Éloïse Raymond, 1924-2021 | Hendrix College


CONWAY, Ark. (August 16, 2021) – The Hendrix community is saddened by August 1 death of Eloise Raymond, who taught in the Department of Economics and Business at Hendrix College from 1951 to 1988.

she came in Hendrix alongside her husband, Dr Albert Raymond, who was hired to teach biology (and who retired as the Virginia A. McCormick Pittman Distinguished First Professor of Biology). The couple were married for 66 years, until Albert’s death in 2012.

Eloise Raymond obituary highlights his work for the advancement of the accounting profession and his mentoring of Hendrix students as part of this work. She received the President’s Award from the National Association of Accountants in 1986-87 and was commended by the American Institute of CPAs in Arkansas for inviting students to meetings of the organization to present them with networking opportunities. and education.

In the book by James E. Lester Jr. Hendrix College: a century-old history, Eloise Raymond is cited as one of two faculty members responsible for introducing the first computer programming courses at Hendrix in 1973. As a result of her efforts, by 1982 more than a quarter of Hendrix students have received some form of computer education.

Dr. Lyle Rupert ’82, C. Louis and Charlotte Cabe, distinguished professor of economics and commerce at Hendrix, knew Raymond first as a professor and academic advisor, then as a colleague when he joined the faculty.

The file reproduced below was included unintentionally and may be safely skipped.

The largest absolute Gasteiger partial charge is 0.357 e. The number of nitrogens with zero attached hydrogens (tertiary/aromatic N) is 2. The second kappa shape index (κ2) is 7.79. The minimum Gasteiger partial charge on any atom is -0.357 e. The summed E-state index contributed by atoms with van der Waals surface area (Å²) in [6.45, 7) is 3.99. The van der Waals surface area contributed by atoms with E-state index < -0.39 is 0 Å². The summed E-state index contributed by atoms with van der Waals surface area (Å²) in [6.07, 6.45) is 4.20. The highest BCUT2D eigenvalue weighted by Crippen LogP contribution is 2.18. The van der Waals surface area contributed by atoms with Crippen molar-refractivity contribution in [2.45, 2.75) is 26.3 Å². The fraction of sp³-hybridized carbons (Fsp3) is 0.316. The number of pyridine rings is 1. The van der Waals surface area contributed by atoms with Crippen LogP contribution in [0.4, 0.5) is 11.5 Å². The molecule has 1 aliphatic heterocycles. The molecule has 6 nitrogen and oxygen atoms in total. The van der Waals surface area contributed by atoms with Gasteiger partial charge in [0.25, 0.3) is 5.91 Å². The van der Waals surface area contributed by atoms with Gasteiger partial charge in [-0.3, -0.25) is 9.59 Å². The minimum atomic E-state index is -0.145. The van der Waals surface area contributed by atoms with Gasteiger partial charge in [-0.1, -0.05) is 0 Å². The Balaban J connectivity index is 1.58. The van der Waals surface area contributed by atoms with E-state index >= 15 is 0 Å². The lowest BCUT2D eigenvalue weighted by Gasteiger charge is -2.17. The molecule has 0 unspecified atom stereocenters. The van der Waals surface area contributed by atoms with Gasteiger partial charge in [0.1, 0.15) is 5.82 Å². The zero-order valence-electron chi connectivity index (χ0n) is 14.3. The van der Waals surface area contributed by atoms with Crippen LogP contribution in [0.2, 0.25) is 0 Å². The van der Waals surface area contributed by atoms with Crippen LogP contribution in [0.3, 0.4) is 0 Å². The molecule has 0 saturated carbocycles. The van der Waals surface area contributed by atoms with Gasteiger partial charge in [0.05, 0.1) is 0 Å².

“I loved his teaching style – energetic, stimulating and encouraging,” Rupert said, noting that his encouragement influenced his decision to attend graduate school and teach. “I ended up attending his alma mater, the University of Chicago, and was thrilled to be offered a teaching position at Hendrix. She continued to be my mentor and helped me get off to a good start in my teaching career. I have many fond memories of her that I will cherish for the rest of my life and appreciate the positive and lasting influence she has had on me.

Rupert also told a story about Raymond’s energy level impressing his students in the 1980s: “Our classroom was on the third floor of Mills, pretty much the same with his office on the second floor. She entered the classroom and dropped off her materials. She commented on leaving a certain document in her office and left the classroom. Within seconds, she was back in the classroom with the document. We concluded that she must have jumped over the railing from the third floor to the second floor, retrieved the document, and climbed back over the railing to get back into the classroom so quickly. There was no way she would have time to use the stairs!

In addition to his work within the faculty, Raymond has been active with the Hendrix Dames, a group that has helped with scholarship fundraising efforts, campus beautification, and graduate banquets, among other improvements to the College; and in the First United Methodist Church, where its activities included helping to establish the Clifton Day Care Center, a nonprofit organization that provided child care services to working poor people.

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